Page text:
Two hospitalised at Cork University Hospital as swine flu warning issued 

Two hospitalised at Cork University Hospital as swine flu warning issued 

TWO people are being treated at Cork University Hospital for swine flu, it has been confirmed.

The revelation comes amid warnings of a serious public health issue as it was confirmed that at least two, and possibly four, people have died nationwide and 62 people have been hospitalised with the illness.

The flu strain is affecting people in their 20s and 30s as well as traditionally vulnerable older age groups.

The HSE’s Assistant National Director for Public Health, Dr Kevin Kelleher, has revealed that a number of people have been admitted to hospital intensive care units with swine flu.

Flu activity increased during the last two weeks of 2018 and there are concerns that it will spread further as people return to workplaces and schools on Monday following the festive holidays.

Cork GP Dr Nick Flynn has urged people to get the flu vaccine to prevent further spread of the disease.

This year’s seasonal flu vaccine contains protection against three strains of flu virus, recommended by the World Health Organization (WHO), including swine flu.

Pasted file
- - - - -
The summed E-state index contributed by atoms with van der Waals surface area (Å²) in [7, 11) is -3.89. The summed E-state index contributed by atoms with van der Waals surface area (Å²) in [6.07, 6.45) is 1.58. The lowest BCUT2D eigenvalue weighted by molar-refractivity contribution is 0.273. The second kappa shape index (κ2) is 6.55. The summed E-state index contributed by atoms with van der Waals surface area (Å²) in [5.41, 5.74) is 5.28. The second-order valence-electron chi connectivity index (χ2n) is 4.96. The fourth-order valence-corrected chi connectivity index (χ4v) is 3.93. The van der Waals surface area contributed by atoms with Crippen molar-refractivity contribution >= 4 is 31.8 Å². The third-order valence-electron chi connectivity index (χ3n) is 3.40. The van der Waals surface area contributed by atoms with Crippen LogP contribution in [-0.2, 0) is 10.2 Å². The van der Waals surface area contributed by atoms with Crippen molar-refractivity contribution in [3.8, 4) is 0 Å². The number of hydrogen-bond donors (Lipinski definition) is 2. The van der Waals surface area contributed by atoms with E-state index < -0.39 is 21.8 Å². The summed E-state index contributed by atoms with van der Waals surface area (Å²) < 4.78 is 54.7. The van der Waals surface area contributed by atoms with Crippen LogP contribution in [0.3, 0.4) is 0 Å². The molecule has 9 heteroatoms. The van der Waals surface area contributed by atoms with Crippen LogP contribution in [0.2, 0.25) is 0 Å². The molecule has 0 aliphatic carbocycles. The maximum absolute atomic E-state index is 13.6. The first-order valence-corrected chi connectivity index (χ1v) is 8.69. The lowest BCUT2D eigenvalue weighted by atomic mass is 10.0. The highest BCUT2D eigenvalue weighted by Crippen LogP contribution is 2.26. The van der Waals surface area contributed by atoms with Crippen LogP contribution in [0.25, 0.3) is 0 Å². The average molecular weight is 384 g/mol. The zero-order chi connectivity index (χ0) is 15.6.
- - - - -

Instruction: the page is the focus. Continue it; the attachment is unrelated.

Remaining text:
“If you haven’t got the vaccine yet, I would urge people to do so as it could prevent further spread,” said Dr Flynn.

“The vaccine is hugely important, especially if you’re in the vulnerable groups or are a carer.

“People have a responsibility to themselves, to the elderly or sick people they know and a responsibility to already overburdened health services and the community.

“Swine flu can be very serious. Patients can get a lot sicker than with other cases of flu and have more complications, including pneumonia or meningitis.”

While CUH is in line with national trends of increasing influenza detections, a statement from the hospital revealed that all detections in the past few weeks have been Influenza A — swine flu.

“We cannot confirm the subtype of all of these Influenza A detections, but we have had some confirmed Influenza A (H1N1) cases, two of which are currently admitted in CUH,” a spokesperson said.

Dr Kelleher explained that data shows that flu levels are likely to increase over the coming weeks when flu begins to actively circulate in the community.

“Flu is now beginning to circulate, and as schools reopen and people return to work we are likely to see increased levels.”

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